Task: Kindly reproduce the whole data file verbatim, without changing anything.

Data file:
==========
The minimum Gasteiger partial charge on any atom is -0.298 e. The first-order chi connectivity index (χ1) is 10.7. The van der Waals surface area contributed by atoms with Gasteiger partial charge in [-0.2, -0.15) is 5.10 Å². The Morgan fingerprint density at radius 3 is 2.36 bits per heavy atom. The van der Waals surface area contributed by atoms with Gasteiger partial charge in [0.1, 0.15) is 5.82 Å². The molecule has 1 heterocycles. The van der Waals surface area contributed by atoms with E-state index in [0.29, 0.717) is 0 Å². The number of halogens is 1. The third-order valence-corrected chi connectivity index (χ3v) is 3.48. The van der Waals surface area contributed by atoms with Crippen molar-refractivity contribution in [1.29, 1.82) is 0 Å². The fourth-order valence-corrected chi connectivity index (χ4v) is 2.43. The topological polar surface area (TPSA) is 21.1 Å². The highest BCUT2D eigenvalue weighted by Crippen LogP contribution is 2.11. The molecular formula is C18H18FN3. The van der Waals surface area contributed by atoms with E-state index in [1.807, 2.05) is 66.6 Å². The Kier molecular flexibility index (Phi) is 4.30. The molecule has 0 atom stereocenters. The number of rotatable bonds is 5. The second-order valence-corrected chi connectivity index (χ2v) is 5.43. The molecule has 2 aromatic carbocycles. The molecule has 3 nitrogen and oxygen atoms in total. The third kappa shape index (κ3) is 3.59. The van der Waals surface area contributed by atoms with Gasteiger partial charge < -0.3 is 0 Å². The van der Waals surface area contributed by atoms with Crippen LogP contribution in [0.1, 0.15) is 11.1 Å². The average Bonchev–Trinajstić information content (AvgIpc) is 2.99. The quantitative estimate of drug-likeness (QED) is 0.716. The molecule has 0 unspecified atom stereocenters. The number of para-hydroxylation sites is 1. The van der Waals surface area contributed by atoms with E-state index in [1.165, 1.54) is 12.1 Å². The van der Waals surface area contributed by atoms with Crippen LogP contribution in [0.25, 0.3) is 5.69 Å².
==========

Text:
The minimum Gasteiger partial charge on any atom is -0.298 e. The first-order chi connectivity index (χ1) is 10.7. The van der Waals surface area contributed by atoms with Gasteiger partial charge in [-0.2, -0.15) is 5.10 Å². The Morgan fingerprint density at radius 3 is 2.36 bits per heavy atom. The van der Waals surface area contributed by atoms with Gasteiger partial charge in [0.1, 0.15) is 5.82 Å². The molecule has 1 heterocycles. The van der Waals surface area contributed by atoms with E-state index in [0.29, 0.717) is 0 Å². The number of halogens is 1. The third-order valence-corrected chi connectivity index (χ3v) is 3.48. The van der Waals surface area contributed by atoms with Crippen molar-refractivity contribution in [1.29, 1.82) is 0 Å². The fourth-order valence-corrected chi connectivity index (χ4v) is 2.43. The topological polar surface area (TPSA) is 21.1 Å². The highest BCUT2D eigenvalue weighted by Crippen LogP contribution is 2.11. The molecular formula is C18H18FN3. The van der Waals surface area contributed by atoms with E-state index in [1.807, 2.05) is 66.6 Å². The Kier molecular flexibility index (Phi) is 4.30. The molecule has 0 atom stereocenters. The number of rotatable bonds is 5. The second-order valence-corrected chi connectivity index (χ2v) is 5.43. The molecule has 2 aromatic carbocycles. The molecule has 3 nitrogen and oxygen atoms in total. The third kappa shape index (κ3) is 3.59. The van der Waals surface area contributed by atoms with Gasteiger partial charge < -0.3 is 0 Å². The van der Waals surface area contributed by atoms with Crippen LogP contribution in [0.1, 0.15) is 11.1 Å². The average Bonchev–Trinajstić information content (AvgIpc) is 2.99. The quantitative estimate of drug-likeness (QED) is 0.716. The molecule has 0 unspecified atom stereocenters. The number of para-hydroxylation sites is 1. The van der Waals surface area contributed by atoms with E-state index in [1.165, 1.54) is 12.1 Å². The van der Waals surface area contributed by atoms with Crippen LogP contribution in [0.25, 0.3) is 5.69 Å².